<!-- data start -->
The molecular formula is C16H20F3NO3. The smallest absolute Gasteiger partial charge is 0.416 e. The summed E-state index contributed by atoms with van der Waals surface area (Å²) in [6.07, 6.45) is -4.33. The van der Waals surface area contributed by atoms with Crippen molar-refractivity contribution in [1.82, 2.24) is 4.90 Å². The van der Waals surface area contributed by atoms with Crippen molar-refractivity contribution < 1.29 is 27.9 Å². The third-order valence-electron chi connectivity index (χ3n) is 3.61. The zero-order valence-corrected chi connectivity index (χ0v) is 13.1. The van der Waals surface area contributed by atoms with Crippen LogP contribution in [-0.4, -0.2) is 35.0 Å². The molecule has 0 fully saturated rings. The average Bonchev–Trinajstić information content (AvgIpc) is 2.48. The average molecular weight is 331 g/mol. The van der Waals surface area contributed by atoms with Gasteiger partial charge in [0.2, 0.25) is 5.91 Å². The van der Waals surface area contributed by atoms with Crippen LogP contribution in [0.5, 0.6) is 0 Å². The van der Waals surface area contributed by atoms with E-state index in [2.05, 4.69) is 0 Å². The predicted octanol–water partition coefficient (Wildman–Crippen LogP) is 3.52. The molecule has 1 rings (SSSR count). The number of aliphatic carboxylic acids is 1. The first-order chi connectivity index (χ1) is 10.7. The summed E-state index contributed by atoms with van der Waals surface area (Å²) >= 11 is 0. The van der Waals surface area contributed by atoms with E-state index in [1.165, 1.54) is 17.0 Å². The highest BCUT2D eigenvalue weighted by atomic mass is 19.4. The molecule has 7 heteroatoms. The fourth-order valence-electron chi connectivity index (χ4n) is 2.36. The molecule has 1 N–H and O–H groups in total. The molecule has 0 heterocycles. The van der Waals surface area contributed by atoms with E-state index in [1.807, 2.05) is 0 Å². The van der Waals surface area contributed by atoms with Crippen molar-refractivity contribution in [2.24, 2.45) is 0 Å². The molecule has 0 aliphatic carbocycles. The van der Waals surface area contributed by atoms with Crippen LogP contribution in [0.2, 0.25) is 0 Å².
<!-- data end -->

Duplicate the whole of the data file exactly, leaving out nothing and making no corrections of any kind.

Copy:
The molecular formula is C16H20F3NO3. The smallest absolute Gasteiger partial charge is 0.416 e. The summed E-state index contributed by atoms with van der Waals surface area (Å²) in [6.07, 6.45) is -4.33. The van der Waals surface area contributed by atoms with Crippen molar-refractivity contribution in [1.82, 2.24) is 4.90 Å². The van der Waals surface area contributed by atoms with Crippen molar-refractivity contribution < 1.29 is 27.9 Å². The third-order valence-electron chi connectivity index (χ3n) is 3.61. The zero-order valence-corrected chi connectivity index (χ0v) is 13.1. The van der Waals surface area contributed by atoms with Crippen LogP contribution in [-0.4, -0.2) is 35.0 Å². The molecule has 0 fully saturated rings. The average Bonchev–Trinajstić information content (AvgIpc) is 2.48. The average molecular weight is 331 g/mol. The van der Waals surface area contributed by atoms with Gasteiger partial charge in [0.2, 0.25) is 5.91 Å². The van der Waals surface area contributed by atoms with Crippen LogP contribution in [0.5, 0.6) is 0 Å². The van der Waals surface area contributed by atoms with E-state index in [2.05, 4.69) is 0 Å². The predicted octanol–water partition coefficient (Wildman–Crippen LogP) is 3.52. The molecule has 1 rings (SSSR count). The number of aliphatic carboxylic acids is 1. The first-order chi connectivity index (χ1) is 10.7. The summed E-state index contributed by atoms with van der Waals surface area (Å²) >= 11 is 0. The van der Waals surface area contributed by atoms with E-state index in [1.165, 1.54) is 17.0 Å². The highest BCUT2D eigenvalue weighted by atomic mass is 19.4. The molecule has 7 heteroatoms. The fourth-order valence-electron chi connectivity index (χ4n) is 2.36. The molecule has 1 N–H and O–H groups in total. The molecule has 0 heterocycles. The van der Waals surface area contributed by atoms with E-state index in [1.807, 2.05) is 0 Å². The van der Waals surface area contributed by atoms with Crippen molar-refractivity contribution in [2.24, 2.45) is 0 Å². The molecule has 0 aliphatic carbocycles. The van der Waals surface area contributed by atoms with Crippen LogP contribution in [0.2, 0.25) is 0 Å².